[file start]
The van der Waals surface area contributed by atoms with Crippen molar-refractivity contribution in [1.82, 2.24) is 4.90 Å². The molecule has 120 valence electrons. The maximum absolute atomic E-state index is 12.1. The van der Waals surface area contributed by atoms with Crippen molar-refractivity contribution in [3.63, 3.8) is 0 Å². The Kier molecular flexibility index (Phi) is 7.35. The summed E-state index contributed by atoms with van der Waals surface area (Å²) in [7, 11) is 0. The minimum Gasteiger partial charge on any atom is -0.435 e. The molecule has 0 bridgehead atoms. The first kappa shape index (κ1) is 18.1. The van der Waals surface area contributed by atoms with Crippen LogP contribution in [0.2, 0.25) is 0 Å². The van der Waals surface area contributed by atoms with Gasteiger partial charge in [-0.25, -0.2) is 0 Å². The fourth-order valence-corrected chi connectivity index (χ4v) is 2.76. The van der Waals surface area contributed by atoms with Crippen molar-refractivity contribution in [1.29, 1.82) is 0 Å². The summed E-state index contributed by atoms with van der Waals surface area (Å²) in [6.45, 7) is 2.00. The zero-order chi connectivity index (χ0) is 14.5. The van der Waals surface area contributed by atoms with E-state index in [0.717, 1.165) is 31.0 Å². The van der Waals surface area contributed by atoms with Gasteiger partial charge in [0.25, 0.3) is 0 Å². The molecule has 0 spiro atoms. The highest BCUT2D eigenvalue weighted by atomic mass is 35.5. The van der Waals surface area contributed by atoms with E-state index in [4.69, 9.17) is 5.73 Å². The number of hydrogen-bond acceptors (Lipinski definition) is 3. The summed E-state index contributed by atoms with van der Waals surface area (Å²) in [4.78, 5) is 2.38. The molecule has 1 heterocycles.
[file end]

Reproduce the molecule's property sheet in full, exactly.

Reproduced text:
The van der Waals surface area contributed by atoms with Crippen molar-refractivity contribution in [1.82, 2.24) is 4.90 Å². The molecule has 120 valence electrons. The maximum absolute atomic E-state index is 12.1. The van der Waals surface area contributed by atoms with Crippen molar-refractivity contribution in [3.63, 3.8) is 0 Å². The Kier molecular flexibility index (Phi) is 7.35. The summed E-state index contributed by atoms with van der Waals surface area (Å²) in [7, 11) is 0. The minimum Gasteiger partial charge on any atom is -0.435 e. The molecule has 0 bridgehead atoms. The first kappa shape index (κ1) is 18.1. The van der Waals surface area contributed by atoms with Crippen LogP contribution in [0.2, 0.25) is 0 Å². The van der Waals surface area contributed by atoms with Gasteiger partial charge in [-0.25, -0.2) is 0 Å². The fourth-order valence-corrected chi connectivity index (χ4v) is 2.76. The van der Waals surface area contributed by atoms with Crippen molar-refractivity contribution in [1.29, 1.82) is 0 Å². The summed E-state index contributed by atoms with van der Waals surface area (Å²) in [6.45, 7) is 2.00. The zero-order chi connectivity index (χ0) is 14.5. The van der Waals surface area contributed by atoms with E-state index in [0.717, 1.165) is 31.0 Å². The van der Waals surface area contributed by atoms with Gasteiger partial charge in [0.25, 0.3) is 0 Å². The molecule has 0 spiro atoms. The highest BCUT2D eigenvalue weighted by atomic mass is 35.5. The van der Waals surface area contributed by atoms with E-state index in [4.69, 9.17) is 5.73 Å². The number of hydrogen-bond acceptors (Lipinski definition) is 3. The summed E-state index contributed by atoms with van der Waals surface area (Å²) in [4.78, 5) is 2.38. The molecule has 1 heterocycles.